Friendship: What Is It?byCaptain Midnight©
(This is an editorial I published in the current edition of the Shallowater Weekly Express and Wolfforth Word Weekly, which I edit. Please do not use the names of the people involved without requesting their permission. This was edited slightly because I always re-edit my work.
This is dedicated to honey123, an author who asked for this story via private message and was extremely kind to me in talking about it. People like her are the ones who should be true friends.)
Two years ago, during "TV Cops Week" on "Hollywood Squares," "McCloud" star Dennis Weaver was asked what was the state motto of Texas. After answering with the traditional wisecrack (it wasn't funny, and he apologized), he gave a plausible answer. The contestant disagreed and was awarded the square, with Tom Bergeron saying the state motto was "Friendship."
Up to that moment, I hadn't known it.
If you're old fashioned, send me to the corner with a dunce cap; if you're newfangled, a simple "Duh!" will suffice. After all, I report on Frenship Independent School District.
But maybe it wasn't that obvious.
A couple weeks back, covering an event where the Lubbock chambers of commerce got together to celebrate the city's diversity, I got to chat with Alicia Laura, a master flamenco dance teacher a/k/a Alys Stuart, a prime mover in the Lubbock Chamber of Commerce. She's a native New Yorker, Brooklyn in fact (she upgraded to a Manhattan accent). She lived in Phoenix with her husband for ten years before moving to Lubbock. After all this time in the Friendship State, and in the Southwest in general, Ms. Stuart still isn't enamored with it. Her reasons are very enlightening.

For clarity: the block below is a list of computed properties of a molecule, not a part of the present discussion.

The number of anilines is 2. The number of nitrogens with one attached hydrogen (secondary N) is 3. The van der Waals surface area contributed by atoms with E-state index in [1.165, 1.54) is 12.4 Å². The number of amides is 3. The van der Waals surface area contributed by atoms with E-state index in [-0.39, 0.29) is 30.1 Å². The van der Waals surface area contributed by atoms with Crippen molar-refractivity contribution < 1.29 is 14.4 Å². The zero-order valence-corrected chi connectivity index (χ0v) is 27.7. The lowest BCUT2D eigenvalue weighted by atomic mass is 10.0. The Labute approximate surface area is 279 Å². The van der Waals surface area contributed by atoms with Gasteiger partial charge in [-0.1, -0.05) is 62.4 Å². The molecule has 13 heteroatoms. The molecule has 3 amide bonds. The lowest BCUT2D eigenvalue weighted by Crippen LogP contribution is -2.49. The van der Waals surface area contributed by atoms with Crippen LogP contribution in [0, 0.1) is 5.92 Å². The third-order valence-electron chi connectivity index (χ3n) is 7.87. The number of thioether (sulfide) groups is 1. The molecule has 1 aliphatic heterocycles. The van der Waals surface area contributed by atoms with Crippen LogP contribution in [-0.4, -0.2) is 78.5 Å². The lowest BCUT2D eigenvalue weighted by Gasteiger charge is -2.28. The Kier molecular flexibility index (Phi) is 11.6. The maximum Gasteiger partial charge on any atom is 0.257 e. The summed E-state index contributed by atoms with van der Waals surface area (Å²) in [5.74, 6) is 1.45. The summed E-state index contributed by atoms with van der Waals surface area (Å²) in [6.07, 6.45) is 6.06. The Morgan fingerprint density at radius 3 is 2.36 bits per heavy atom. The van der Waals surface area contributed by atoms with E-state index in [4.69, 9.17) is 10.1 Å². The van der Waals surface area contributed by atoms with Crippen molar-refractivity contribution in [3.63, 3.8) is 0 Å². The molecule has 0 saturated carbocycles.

New York is, of course, the city of immigrants. Most people who arrived in its early days settled in farm areas to form communities, usually with people from their home country as neighbors. When millions more came to settle, the farms disappeared but the communities remained, with very distinctive neighborhoods populated with Italians, Jews, Irish, Chinese, African-Americans, Puerto Ricans, and (in smaller groups) just about every country on the planet. They formed their distinctive ethnic groups; using the mother country's language alongside English and keeping mixture of American traditions and home-country traditions.